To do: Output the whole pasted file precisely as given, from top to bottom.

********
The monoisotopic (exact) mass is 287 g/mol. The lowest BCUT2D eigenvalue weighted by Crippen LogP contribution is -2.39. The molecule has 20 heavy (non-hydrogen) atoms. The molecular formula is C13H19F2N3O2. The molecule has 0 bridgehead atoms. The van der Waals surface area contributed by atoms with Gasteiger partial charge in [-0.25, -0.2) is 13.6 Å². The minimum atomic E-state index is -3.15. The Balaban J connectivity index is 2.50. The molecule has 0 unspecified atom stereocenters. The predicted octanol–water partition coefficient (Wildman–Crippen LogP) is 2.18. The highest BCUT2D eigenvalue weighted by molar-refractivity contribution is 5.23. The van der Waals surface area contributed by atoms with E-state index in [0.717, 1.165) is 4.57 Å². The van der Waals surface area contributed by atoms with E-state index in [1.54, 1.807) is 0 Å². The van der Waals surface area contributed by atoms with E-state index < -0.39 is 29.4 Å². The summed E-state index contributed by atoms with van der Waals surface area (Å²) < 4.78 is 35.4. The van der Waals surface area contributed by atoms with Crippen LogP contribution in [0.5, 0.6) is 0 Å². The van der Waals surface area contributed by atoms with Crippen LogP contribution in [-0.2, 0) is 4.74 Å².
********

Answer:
The monoisotopic (exact) mass is 287 g/mol. The lowest BCUT2D eigenvalue weighted by Crippen LogP contribution is -2.39. The molecule has 20 heavy (non-hydrogen) atoms. The molecular formula is C13H19F2N3O2. The molecule has 0 bridgehead atoms. The van der Waals surface area contributed by atoms with Gasteiger partial charge in [-0.25, -0.2) is 13.6 Å². The minimum atomic E-state index is -3.15. The Balaban J connectivity index is 2.50. The molecule has 0 unspecified atom stereocenters. The predicted octanol–water partition coefficient (Wildman–Crippen LogP) is 2.18. The highest BCUT2D eigenvalue weighted by molar-refractivity contribution is 5.23. The van der Waals surface area contributed by atoms with E-state index in [0.717, 1.165) is 4.57 Å². The van der Waals surface area contributed by atoms with E-state index in [1.54, 1.807) is 0 Å². The van der Waals surface area contributed by atoms with E-state index < -0.39 is 29.4 Å². The summed E-state index contributed by atoms with van der Waals surface area (Å²) < 4.78 is 35.4. The van der Waals surface area contributed by atoms with Crippen LogP contribution in [0.5, 0.6) is 0 Å². The van der Waals surface area contributed by atoms with Crippen LogP contribution in [-0.2, 0) is 4.74 Å².